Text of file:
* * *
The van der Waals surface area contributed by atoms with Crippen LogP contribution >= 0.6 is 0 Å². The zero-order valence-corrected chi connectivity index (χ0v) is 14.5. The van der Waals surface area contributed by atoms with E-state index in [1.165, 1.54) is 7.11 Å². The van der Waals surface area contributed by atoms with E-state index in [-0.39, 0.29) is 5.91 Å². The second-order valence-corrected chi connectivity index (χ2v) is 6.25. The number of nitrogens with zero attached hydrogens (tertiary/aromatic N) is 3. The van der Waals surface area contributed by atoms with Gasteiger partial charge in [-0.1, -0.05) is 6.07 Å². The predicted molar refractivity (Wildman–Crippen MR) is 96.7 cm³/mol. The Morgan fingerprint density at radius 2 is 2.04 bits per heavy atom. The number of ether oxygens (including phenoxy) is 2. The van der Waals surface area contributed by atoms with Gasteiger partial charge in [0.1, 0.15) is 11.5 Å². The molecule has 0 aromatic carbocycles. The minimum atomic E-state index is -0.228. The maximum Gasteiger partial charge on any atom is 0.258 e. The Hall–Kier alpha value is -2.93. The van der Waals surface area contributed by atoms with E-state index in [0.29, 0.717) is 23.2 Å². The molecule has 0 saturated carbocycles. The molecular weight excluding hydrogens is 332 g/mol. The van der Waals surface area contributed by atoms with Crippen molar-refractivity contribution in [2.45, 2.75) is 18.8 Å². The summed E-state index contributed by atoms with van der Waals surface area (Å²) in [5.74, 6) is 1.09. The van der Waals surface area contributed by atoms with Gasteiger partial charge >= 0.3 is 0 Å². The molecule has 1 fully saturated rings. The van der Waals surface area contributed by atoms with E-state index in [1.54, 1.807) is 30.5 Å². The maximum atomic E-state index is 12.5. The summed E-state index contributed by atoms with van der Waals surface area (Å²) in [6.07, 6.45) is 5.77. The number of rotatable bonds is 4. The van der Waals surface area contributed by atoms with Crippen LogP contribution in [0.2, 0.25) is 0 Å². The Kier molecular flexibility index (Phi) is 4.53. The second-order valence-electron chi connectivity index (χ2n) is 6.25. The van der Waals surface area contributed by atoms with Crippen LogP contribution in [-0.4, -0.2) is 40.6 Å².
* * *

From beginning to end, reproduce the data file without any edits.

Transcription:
The van der Waals surface area contributed by atoms with Crippen LogP contribution >= 0.6 is 0 Å². The zero-order valence-corrected chi connectivity index (χ0v) is 14.5. The van der Waals surface area contributed by atoms with E-state index in [1.165, 1.54) is 7.11 Å². The van der Waals surface area contributed by atoms with E-state index in [-0.39, 0.29) is 5.91 Å². The second-order valence-corrected chi connectivity index (χ2v) is 6.25. The number of nitrogens with zero attached hydrogens (tertiary/aromatic N) is 3. The van der Waals surface area contributed by atoms with Gasteiger partial charge in [-0.1, -0.05) is 6.07 Å². The predicted molar refractivity (Wildman–Crippen MR) is 96.7 cm³/mol. The Morgan fingerprint density at radius 2 is 2.04 bits per heavy atom. The number of ether oxygens (including phenoxy) is 2. The van der Waals surface area contributed by atoms with Gasteiger partial charge in [0.1, 0.15) is 11.5 Å². The molecule has 0 aromatic carbocycles. The minimum atomic E-state index is -0.228. The maximum Gasteiger partial charge on any atom is 0.258 e. The Hall–Kier alpha value is -2.93. The van der Waals surface area contributed by atoms with E-state index in [0.29, 0.717) is 23.2 Å². The molecule has 0 saturated carbocycles. The molecular weight excluding hydrogens is 332 g/mol. The van der Waals surface area contributed by atoms with Crippen molar-refractivity contribution in [2.45, 2.75) is 18.8 Å². The summed E-state index contributed by atoms with van der Waals surface area (Å²) in [5.74, 6) is 1.09. The van der Waals surface area contributed by atoms with Gasteiger partial charge >= 0.3 is 0 Å². The molecule has 1 fully saturated rings. The van der Waals surface area contributed by atoms with E-state index in [1.54, 1.807) is 30.5 Å². The maximum atomic E-state index is 12.5. The summed E-state index contributed by atoms with van der Waals surface area (Å²) in [6.07, 6.45) is 5.77. The number of rotatable bonds is 4. The van der Waals surface area contributed by atoms with Crippen LogP contribution in [0.2, 0.25) is 0 Å². The Kier molecular flexibility index (Phi) is 4.53. The second-order valence-electron chi connectivity index (χ2n) is 6.25. The van der Waals surface area contributed by atoms with Crippen LogP contribution in [-0.4, -0.2) is 40.6 Å².